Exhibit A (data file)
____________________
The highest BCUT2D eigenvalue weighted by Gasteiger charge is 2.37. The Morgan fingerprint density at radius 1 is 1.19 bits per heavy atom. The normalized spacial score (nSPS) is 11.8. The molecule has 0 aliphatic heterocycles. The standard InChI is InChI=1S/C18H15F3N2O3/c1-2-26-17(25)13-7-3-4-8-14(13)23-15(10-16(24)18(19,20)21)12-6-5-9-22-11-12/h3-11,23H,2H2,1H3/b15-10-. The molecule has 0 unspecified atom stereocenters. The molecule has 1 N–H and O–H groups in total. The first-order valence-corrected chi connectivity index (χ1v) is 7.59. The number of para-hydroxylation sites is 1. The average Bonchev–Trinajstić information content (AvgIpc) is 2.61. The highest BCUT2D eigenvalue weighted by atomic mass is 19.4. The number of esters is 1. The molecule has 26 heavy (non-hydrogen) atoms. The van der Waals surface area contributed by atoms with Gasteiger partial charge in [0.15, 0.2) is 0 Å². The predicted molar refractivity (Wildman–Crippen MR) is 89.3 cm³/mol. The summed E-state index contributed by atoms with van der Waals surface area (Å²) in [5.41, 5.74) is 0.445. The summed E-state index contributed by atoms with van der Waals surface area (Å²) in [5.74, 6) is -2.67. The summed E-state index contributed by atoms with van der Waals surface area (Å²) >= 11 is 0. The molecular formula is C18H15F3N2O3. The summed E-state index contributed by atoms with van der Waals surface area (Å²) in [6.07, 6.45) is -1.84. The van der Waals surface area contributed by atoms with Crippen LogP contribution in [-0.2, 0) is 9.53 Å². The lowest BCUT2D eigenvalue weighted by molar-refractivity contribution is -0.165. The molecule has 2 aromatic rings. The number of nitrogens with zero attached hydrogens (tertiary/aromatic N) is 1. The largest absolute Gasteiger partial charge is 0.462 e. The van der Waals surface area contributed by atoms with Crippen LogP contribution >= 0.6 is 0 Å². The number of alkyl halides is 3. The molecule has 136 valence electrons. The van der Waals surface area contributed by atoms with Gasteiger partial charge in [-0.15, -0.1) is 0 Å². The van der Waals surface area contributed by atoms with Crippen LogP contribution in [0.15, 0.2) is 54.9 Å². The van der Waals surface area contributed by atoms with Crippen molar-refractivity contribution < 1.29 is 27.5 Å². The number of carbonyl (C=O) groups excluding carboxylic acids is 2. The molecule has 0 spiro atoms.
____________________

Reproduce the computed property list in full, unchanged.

The highest BCUT2D eigenvalue weighted by Gasteiger charge is 2.37. The Morgan fingerprint density at radius 1 is 1.19 bits per heavy atom. The normalized spacial score (nSPS) is 11.8. The molecule has 0 aliphatic heterocycles. The standard InChI is InChI=1S/C18H15F3N2O3/c1-2-26-17(25)13-7-3-4-8-14(13)23-15(10-16(24)18(19,20)21)12-6-5-9-22-11-12/h3-11,23H,2H2,1H3/b15-10-. The molecule has 0 unspecified atom stereocenters. The molecule has 1 N–H and O–H groups in total. The first-order valence-corrected chi connectivity index (χ1v) is 7.59. The number of para-hydroxylation sites is 1. The average Bonchev–Trinajstić information content (AvgIpc) is 2.61. The highest BCUT2D eigenvalue weighted by atomic mass is 19.4. The number of esters is 1. The molecule has 26 heavy (non-hydrogen) atoms. The van der Waals surface area contributed by atoms with Gasteiger partial charge in [0.15, 0.2) is 0 Å². The predicted molar refractivity (Wildman–Crippen MR) is 89.3 cm³/mol. The summed E-state index contributed by atoms with van der Waals surface area (Å²) in [5.41, 5.74) is 0.445. The summed E-state index contributed by atoms with van der Waals surface area (Å²) in [5.74, 6) is -2.67. The summed E-state index contributed by atoms with van der Waals surface area (Å²) >= 11 is 0. The molecular formula is C18H15F3N2O3. The summed E-state index contributed by atoms with van der Waals surface area (Å²) in [6.07, 6.45) is -1.84. The van der Waals surface area contributed by atoms with Crippen LogP contribution in [-0.2, 0) is 9.53 Å². The lowest BCUT2D eigenvalue weighted by molar-refractivity contribution is -0.165. The molecule has 2 aromatic rings. The number of nitrogens with zero attached hydrogens (tertiary/aromatic N) is 1. The largest absolute Gasteiger partial charge is 0.462 e. The van der Waals surface area contributed by atoms with Crippen LogP contribution >= 0.6 is 0 Å². The number of alkyl halides is 3. The molecule has 136 valence electrons. The van der Waals surface area contributed by atoms with Gasteiger partial charge in [-0.15, -0.1) is 0 Å². The van der Waals surface area contributed by atoms with Crippen LogP contribution in [0.15, 0.2) is 54.9 Å². The van der Waals surface area contributed by atoms with Crippen molar-refractivity contribution < 1.29 is 27.5 Å². The number of carbonyl (C=O) groups excluding carboxylic acids is 2. The molecule has 0 spiro atoms.